If there’s one thing the NBA All-Star weekend taught me it’s that some people maybe kind of sort of still think voting for Donald Trump was a good idea.
Is Juliet Litman really suggesting that celebrity, showmanship, and marketability are higher up on the list than say purpose, dedication, and even humility?
In her post-All-Star Game piece for the Ringer, “Where Have all the Super-All-Stars Gone?” Litman suggests that the very vanilla-ness of Gordon Hayward was a major problem — not that DJ Khaled had no idea where he was — for the game and the NBA’s future alike. She writes, “If Hayward is representative of the next generation of NBA stars, then the entire concept is in trouble.” Hayward — not Boogie Cousins and his fits, not Kevin Durant’s jump-ship mentality, not J.R. Smith freezing to death while refusing to wear a shirt — is the problem.
Look, I love the NBA as much as the next guy. I love that players miss weeks or months after punching chairs or fire extinguishers. I love that everything Russell Westbrook says or wears is (or really isn’t) a shot at Durant. I love that the old dudes won’t let the young dudes enjoy their time in the spotlight peacefully. I love that Lamar Odom survived a weekend overdose at a whorehouse. I love the show and the pageantry (of the NBA and whorehouses). But man, I also love the guys who work their butts off their whole careers (back to just the NBA here), dudes fighting in China to try and make it back to the NBA, players who work on their games every year, every offseason to reach these stupid arbitrary levels of artificial success, like being called an All-Star or whether they were on the right team with the right cast at the right time to win an NBA title.
Litman writes that Hayward “made the cut due to the careful calculus that goes into programming NBA All-Star Weekend.” She probably used the word “calculus” as a jab at Hayward for being a nerd ass — guilty. But you know who WAS cal-cu-la-ting? That’s right Kobe Bean Bryant and just about every other top 50 player of all-time.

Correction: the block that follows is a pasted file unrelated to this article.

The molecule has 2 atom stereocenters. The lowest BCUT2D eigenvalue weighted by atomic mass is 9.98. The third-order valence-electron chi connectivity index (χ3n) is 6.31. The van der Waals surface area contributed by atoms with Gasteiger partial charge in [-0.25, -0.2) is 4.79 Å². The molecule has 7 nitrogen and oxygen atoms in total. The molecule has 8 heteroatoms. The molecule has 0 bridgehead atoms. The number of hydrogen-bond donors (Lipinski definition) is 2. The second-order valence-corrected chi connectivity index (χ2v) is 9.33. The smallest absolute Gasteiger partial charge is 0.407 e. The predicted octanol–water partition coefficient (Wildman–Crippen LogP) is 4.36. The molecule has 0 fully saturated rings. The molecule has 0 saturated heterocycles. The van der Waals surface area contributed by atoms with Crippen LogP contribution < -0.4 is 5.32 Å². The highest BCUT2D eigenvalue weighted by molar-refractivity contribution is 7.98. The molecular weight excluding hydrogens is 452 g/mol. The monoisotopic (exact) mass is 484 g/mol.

Hayward has taken measured steps to improve his game, as well as his brand, to climb another rung on his ascension toward NBA greatness. Litman quotes Hayward as saying, “My ability to finish in the lane has been better this year as well, and I think a lot of that is attributed to the work that I did this summer on footwork, on balance, and on core stuff in the weight room.” She clowns him for being earnest while he’s trying to explain what got him there (the place), suggesting how hard he’s worked to be there (the level). He’s increased his averages in points, rebounds, field goal percentage, and free throw attempts to career highs* this season.
Is he a star in the sense of grabbing headlines for kicking people in the junk like Draymond Green? No. He was on the receiving end of perhaps the NBA’s only in-game wet willy. He also got a ball tossed at his head by Deron Williams his rookie season. Maybe he’s not humble by choice, but he’s humble. Are the stars actually what make the NBA great? According to Litman, yes. But how quickly we have forgotten Tim Duncan.
Does Litman’s boss agree with her? Would I bring it up if he did?
A quote from Bill Simmons’ The Book of Basketball: “(Bill) Russell cared only about being a superior teammate …, never considering himself an entertainer or an ambassador of the game. … He wanted to play basketball, to win, to be respected as a player and person.” Simmons spends a third of his 734-page tome not-so-subtly explaining how Bill Russell was a better player than Wilt Chamberlain or Kareem Abdul-Jabbar or Magic Johnson or any other showboat S.O.B. Laker. I did have to take out the “proud black man” part out of the quote, but you get it.
The dude has worked hard, from strength to shot to aggressiveness to receiving one of the top-10 makeovers in NBA history. He wants this. He really, really does.
Another quote on Russell from TBOB, this one from Bill Bradley: “I think he was overlooked because his greatest accomplishments were in the game’s subtleties and in seeking to guarantee victory in a society which tends to focus attention on the individual achiever.” None of this screams how well a player can brand himself, craft a pop culture reference in 140 characters, or survive a coma but not a Kardashian marriage.
Litman seems to suggest that in order to make the NBA All-Star weekend and the NBA itself great again, we need the circus. The circus starts out fun. You’re enjoying your peanuts and you gawk at all the wild and outrageous things going on. But the circus can be horrifying too — think the Malace at the Palace (or maybe I’m thinking of the White House too) — and then, inevitably, somebody is left to shovel large quantities of elephant shit when the circus leaves town.
*in seasons in which he’s started more than 17 games. Hayward shot .485 from the field his rookie season. He’s shooting .465 at the break.